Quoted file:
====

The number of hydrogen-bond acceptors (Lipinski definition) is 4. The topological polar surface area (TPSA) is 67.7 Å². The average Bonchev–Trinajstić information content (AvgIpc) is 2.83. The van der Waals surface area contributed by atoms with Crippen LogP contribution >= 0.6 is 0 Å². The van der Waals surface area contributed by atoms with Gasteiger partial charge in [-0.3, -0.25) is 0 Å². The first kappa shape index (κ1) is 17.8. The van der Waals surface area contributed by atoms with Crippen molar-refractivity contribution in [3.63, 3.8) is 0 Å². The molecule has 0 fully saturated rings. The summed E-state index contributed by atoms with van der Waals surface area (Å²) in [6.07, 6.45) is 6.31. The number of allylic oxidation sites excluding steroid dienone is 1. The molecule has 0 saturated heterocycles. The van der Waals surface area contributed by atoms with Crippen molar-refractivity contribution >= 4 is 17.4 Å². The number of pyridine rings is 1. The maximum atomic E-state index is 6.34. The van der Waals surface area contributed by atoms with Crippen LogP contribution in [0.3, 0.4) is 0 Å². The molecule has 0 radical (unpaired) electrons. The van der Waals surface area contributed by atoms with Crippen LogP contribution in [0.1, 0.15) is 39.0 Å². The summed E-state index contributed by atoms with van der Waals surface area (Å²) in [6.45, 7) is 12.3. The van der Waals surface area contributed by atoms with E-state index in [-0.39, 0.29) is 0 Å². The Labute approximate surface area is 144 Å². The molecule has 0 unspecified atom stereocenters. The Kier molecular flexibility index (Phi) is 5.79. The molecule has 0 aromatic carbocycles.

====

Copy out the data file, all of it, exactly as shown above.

The number of hydrogen-bond acceptors (Lipinski definition) is 4. The topological polar surface area (TPSA) is 67.7 Å². The average Bonchev–Trinajstić information content (AvgIpc) is 2.83. The van der Waals surface area contributed by atoms with Crippen LogP contribution >= 0.6 is 0 Å². The van der Waals surface area contributed by atoms with Gasteiger partial charge in [-0.3, -0.25) is 0 Å². The first kappa shape index (κ1) is 17.8. The van der Waals surface area contributed by atoms with Crippen molar-refractivity contribution in [3.63, 3.8) is 0 Å². The molecule has 0 fully saturated rings. The summed E-state index contributed by atoms with van der Waals surface area (Å²) in [6.07, 6.45) is 6.31. The number of allylic oxidation sites excluding steroid dienone is 1. The molecule has 0 saturated heterocycles. The van der Waals surface area contributed by atoms with Crippen molar-refractivity contribution >= 4 is 17.4 Å². The number of pyridine rings is 1. The maximum atomic E-state index is 6.34. The van der Waals surface area contributed by atoms with Crippen LogP contribution in [0.3, 0.4) is 0 Å². The molecule has 0 radical (unpaired) electrons. The van der Waals surface area contributed by atoms with Crippen LogP contribution in [0.1, 0.15) is 39.0 Å². The summed E-state index contributed by atoms with van der Waals surface area (Å²) in [6.45, 7) is 12.3. The van der Waals surface area contributed by atoms with E-state index in [-0.39, 0.29) is 0 Å². The Labute approximate surface area is 144 Å². The molecule has 0 unspecified atom stereocenters. The Kier molecular flexibility index (Phi) is 5.79. The molecule has 0 aromatic carbocycles.